Rohit Sharma conquers left-arm demons, unleashes ruthless six-hitting storm to ease some pain of November 19 | Crickit
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Rohit Sharma conquers left-arm demons, unleashes ruthless six-hitting storm to ease some pain of November 19

Jun 25, 2024 08:35 AM IST

The Rohit Sharma vs Mitchell Starc subtext was going to be one of the more influential match-ups of Monday’s Super Eight clash at the Daren Sammy Stadium

Thrice in four completed innings previously in the tournament, Rohit Sharma had been dismissed by left-arm seamers – Pakistan’s Shaheen Shah Afridi, Saurabh Netravalkar of US and Afghan Fazalhaq Farooqi. Up against him now was one of the foremost left-arm pacers in the world, a wonderful exponent of swing blessed with the ability to bring the ball into the right-hander. It’s impossible that these thoughts didn’t flit momentarily through the Indian captain’s mind. How would Rohit stand up to Mitchell Starc?

India's captain Rohit Sharma hits a 6 during the ICC men's Twenty20 World Cup 2024 Super Eight cricket match between Australia and India at Daren Sammy National Cricket Stadium in Gros Islet, Saint Lucia on June 24(AFP)
India's captain Rohit Sharma hits a 6 during the ICC men's Twenty20 World Cup 2024 Super Eight cricket match between Australia and India at Daren Sammy National Cricket Stadium in Gros Islet, Saint Lucia on June 24(AFP)

The Rohit vs Starc subtext was going to be one of the more influential match-ups of Monday’s Super Eight clash at the Daren Sammy National Cricket Island in Gros Islet, bathed in an ocean of Blue as it egged its heroes on to exact a modicum of revenge for the heart-breaking loss in the final of the 50-over World Cup on November 19. Revenge wouldn’t have been the foremost theme gripping Rohit; to him, it was imperative to provide his team a good start, ensure that the unbeaten run was kept going, that a top of the table place was secured so that in the event of a washout in the semifinal in Providence, India would win through to the final because they had finished on top of their group in the Super Eights.

Rohit wasn’t going to die wondering. He wasn’t going to give Starc any more than the ball deserved; indeed, if he respected anything, it would be the ball, not the bowler.

Against Bangladesh two days back in North Sound, Rohit had bunted the first ball of the match, from off-spinner Mahedi Hasan, over mid-off for two. This time, he took just a couple of deliveries longer before wrist-whipping Starc, in the air, wide of mid-on for a screaming boundary. No one knew at the time that it was the start of a torrent, that Storm Rohit was going to unleash itself on the unsuspecting Aussies, leaving behind such a trail of destruction that not even Travis’ Headstart could salvage the pieces.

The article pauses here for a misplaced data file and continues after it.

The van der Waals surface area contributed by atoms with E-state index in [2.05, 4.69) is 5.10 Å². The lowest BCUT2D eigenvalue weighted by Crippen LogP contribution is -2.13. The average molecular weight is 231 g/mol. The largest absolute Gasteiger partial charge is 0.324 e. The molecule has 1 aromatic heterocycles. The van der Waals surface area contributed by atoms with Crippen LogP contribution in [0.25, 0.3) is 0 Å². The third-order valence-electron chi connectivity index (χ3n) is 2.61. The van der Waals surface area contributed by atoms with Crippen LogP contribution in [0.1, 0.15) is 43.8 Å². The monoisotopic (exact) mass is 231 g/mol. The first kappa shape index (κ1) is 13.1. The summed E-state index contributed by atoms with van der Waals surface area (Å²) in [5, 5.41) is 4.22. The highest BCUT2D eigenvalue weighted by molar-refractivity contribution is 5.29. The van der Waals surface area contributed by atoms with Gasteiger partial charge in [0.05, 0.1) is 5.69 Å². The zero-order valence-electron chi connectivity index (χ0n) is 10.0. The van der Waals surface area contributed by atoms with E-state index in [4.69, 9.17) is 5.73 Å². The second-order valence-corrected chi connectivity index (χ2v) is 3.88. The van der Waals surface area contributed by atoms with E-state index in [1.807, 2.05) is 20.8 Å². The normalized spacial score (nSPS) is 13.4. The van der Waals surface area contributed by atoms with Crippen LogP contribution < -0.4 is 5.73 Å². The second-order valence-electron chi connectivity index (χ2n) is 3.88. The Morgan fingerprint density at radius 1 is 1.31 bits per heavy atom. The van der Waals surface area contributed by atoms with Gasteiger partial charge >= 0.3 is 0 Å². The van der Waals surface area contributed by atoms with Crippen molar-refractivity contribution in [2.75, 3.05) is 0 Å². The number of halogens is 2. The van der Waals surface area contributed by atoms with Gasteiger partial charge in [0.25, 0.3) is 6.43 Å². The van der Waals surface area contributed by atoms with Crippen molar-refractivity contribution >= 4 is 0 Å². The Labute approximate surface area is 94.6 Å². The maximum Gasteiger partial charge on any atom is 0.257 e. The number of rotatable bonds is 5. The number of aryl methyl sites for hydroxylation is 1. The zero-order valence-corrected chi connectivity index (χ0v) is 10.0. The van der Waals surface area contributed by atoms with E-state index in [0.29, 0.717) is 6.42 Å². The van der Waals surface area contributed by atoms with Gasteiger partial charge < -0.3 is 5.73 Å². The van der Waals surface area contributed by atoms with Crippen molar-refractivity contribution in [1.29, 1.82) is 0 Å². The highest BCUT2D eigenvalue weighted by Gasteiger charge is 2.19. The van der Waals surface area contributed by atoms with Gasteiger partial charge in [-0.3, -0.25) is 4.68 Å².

Having milked six off the first over, Rohit watched his out-of-sorts opening colleague Virat Kohli perish to Josh Hazlewood in the second over of the match, for his second duck in four innings. Time for caution, certainly? A little bit of circumspection, maybe?

Definitely not.

The first ball of Starc’s next over, the third of the match, was driven over cover for six. The second was an action replay of the first. To the third, now using smarts as much as skills, Rohit walked across his stumps – not shuffled, but walked – and clattered the bowler over mid-on for four. It wasn’t pretty, it wasn’t off the meat of the bat, so Rohit embarked on course correction. Much the same routine as the previous ball, and the sweetest of connections sent the ball soaring over wide long-on. 96 metres, no less. Starc was smarting. Starc was schooled. Starc was clueless.

After a brief respite, Rohit top-edged the last ball of the over, a full toss, over third-man for his fourth six in six legal deliveries. Twenty-nine came off the Starc over, including a wide; Kohli’s dismissal was a footnote. How often can one say that?

Rohit has been a vocal advocate of forgetting about individual milestones and batting with team goals in mind. He walked the talk at the home World Cup last year, and he again did so on Monday, strokes cascading off his willow as if pre-programmed, if not pre-ordained. He had a slice of luck or two – fortune, favour, bold, anyone? – but more often than not, he made his own luck. Marcus Stoinis, enjoying a purple patch with the ball, was caressed over extra-cover, just caressed, no more, for the most mellifluous of his eight sixes. The bowler followed the arc of the ball, admiration and envy unwittingly showing on his face, aware that he was in the presence of something ethereal. When Adam Zampa, the leggie who has been a key figure in Australia’s white-ball ascendancy in the last few years, was called on by skipper Mitchell Marsh, Rohit went down on his knee and slog-swept him for another six, the stroke to the diametrically opposite field position as to Stoinis also diametrically opposite in its conception. This time, it was power, not timing, that was the cornerstone.

Rohit breezed to a 19-ball half-century, the fastest of this edition and the fastest ever against Australia in T20Is. He got into the 90s, within a couple of blows of an unprecedented sixth T20I hundred, when Starc had his revenge, off bat and pad and on to his stumps. No one should have talked about the dismissal, no one did. Thursday was all about the preceding mayhem.

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